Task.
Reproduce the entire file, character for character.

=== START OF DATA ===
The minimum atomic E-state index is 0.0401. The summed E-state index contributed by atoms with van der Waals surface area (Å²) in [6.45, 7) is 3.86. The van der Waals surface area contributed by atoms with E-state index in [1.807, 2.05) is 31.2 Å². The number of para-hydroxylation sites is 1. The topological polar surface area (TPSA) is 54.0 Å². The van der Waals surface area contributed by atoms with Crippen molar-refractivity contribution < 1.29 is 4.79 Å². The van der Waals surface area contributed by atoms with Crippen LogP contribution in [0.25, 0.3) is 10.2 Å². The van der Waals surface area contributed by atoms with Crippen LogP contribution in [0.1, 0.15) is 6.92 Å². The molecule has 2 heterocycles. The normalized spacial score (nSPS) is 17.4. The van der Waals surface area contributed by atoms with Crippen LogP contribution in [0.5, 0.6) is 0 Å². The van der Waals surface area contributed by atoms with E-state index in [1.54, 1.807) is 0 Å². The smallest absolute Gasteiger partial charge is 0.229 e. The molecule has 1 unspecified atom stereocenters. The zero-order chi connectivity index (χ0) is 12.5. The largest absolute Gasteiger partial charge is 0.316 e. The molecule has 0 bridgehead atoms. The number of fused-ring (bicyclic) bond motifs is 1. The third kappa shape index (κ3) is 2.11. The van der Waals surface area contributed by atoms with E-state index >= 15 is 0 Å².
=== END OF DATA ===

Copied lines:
The minimum atomic E-state index is 0.0401. The summed E-state index contributed by atoms with van der Waals surface area (Å²) in [6.45, 7) is 3.86. The van der Waals surface area contributed by atoms with E-state index in [1.807, 2.05) is 31.2 Å². The number of para-hydroxylation sites is 1. The topological polar surface area (TPSA) is 54.0 Å². The van der Waals surface area contributed by atoms with Crippen molar-refractivity contribution < 1.29 is 4.79 Å². The van der Waals surface area contributed by atoms with Crippen LogP contribution in [0.25, 0.3) is 10.2 Å². The van der Waals surface area contributed by atoms with Crippen LogP contribution in [0.1, 0.15) is 6.92 Å². The molecule has 2 heterocycles. The normalized spacial score (nSPS) is 17.4. The van der Waals surface area contributed by atoms with Crippen LogP contribution in [0.5, 0.6) is 0 Å². The van der Waals surface area contributed by atoms with E-state index in [1.54, 1.807) is 0 Å². The smallest absolute Gasteiger partial charge is 0.229 e. The molecule has 1 unspecified atom stereocenters. The zero-order chi connectivity index (χ0) is 12.5. The largest absolute Gasteiger partial charge is 0.316 e. The molecule has 0 bridgehead atoms. The number of fused-ring (bicyclic) bond motifs is 1. The third kappa shape index (κ3) is 2.11. The van der Waals surface area contributed by atoms with E-state index >= 15 is 0 Å².